Jio MAMI 19th Mumbai Film Festival DAY 5: Decoding the complexities in Irrfan's The Song of Scorpions
Richard Linklater has a long sustaining relationship with the road. The Before Sunrise series has the road as a necessary setting to the chemistry in the young lovers Jesse (Ethan Hawke) and Celine (Julie Delpy). We see, over the years, the road taking their romance just a little bit forward every time we meet them.
His latest film, Last Flag Flying is a bit difficult to categorise. There is a sprinkling of everything; the road where memories of the war are nudged, a critique of America as it is today, and a satirical take of institutions that gurgle vague concepts on heroism.
Here's what I could make of the plot of Last Flag Flying: Doc has just lost a son killed in a war that is waged by America overseas. He and his old war mates Sal (played by Bryan Cranston, Walter White of Breaking Bad) and Mueller come together after not having met for years for a journey across America.
Doc’s son’s body, which is housed in a large cumbersome coffin, needs to be taken to his home state for burial, and all four of them — men alive and dead — traverse America in cars, trucks and trains. They find themselves remembering parts of their selves and weighing the war mistakes of Vietnam, where they were together.
There are moments of irony that stand out; for example the military escort and a dear friend of the dead officer who states that he joined the military because he is from Oakland, where life is unpredictable thanks to a rampant gun culture.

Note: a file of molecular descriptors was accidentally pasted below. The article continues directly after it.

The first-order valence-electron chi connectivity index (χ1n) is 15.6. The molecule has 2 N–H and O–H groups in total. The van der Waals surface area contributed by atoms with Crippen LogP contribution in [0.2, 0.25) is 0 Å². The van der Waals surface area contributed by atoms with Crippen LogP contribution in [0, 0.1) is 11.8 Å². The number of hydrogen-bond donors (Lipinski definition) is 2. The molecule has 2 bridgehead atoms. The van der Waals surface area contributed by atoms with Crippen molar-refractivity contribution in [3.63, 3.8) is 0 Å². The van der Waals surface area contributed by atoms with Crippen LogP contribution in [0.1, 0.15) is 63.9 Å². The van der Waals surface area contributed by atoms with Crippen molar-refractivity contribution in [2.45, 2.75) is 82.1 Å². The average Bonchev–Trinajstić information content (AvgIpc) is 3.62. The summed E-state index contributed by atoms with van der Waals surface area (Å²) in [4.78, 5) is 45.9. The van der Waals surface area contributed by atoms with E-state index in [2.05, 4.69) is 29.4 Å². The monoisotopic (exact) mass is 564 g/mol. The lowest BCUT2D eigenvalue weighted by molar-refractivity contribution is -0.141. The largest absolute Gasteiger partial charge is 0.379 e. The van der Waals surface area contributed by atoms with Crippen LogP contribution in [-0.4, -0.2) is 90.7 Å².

He is a man who the three war veterans are compelled to take as their escort because if they do not, the young officer will be sent back to Baghdad.
There are several instances like these that make the film about America, cold and vastly driven by its numerous wars. Bryan Cranston brings in a compulsive sense of humour but it is difficult to not imagine him springing a surprise the next minute by cooking some meth as Breaking Bad’s Heisenberg. The film leaves you somewhere in the middle of the road but then it cant be easy for any director to follow up to a film like Boyhood.
The other film running to a packed house that I managed to catch was The Song of Scorpions, which was my second ‘impossible to categorise’ kind of a film. It did, however, take me to a nicely shot, brown and raw Rajasthan.
Nooran is a scorpion healer — a gift she has inherited from her grandmother; she hums the tune that pacifies the poison of the scorpion. Camel trader Aadam (an interesting name symbolising everyman), is torn apart by obsession, jealousy and love for the woman, Nooran. Aadam does everything he can to get Nooran as his wife, including silencing her song. But an interesting character I was left wanting more of was Aadam’s friend, Munna, a man who is a ploy in the twisted scheme thought of by Aadam.
There is a mythology and tradition — especially about healing — that layers the narrative. But the dialect and accent of the film left me slightly confused. The desert landscape is one of the characters of the film, and a scene almost at the end, where Farahani seduces Irrfan with a new knowledge of treachery, is worth mentioning. This too was a film not quite easy to discuss immediately after viewing, maybe more time could have me find a more decisive opinion on the film.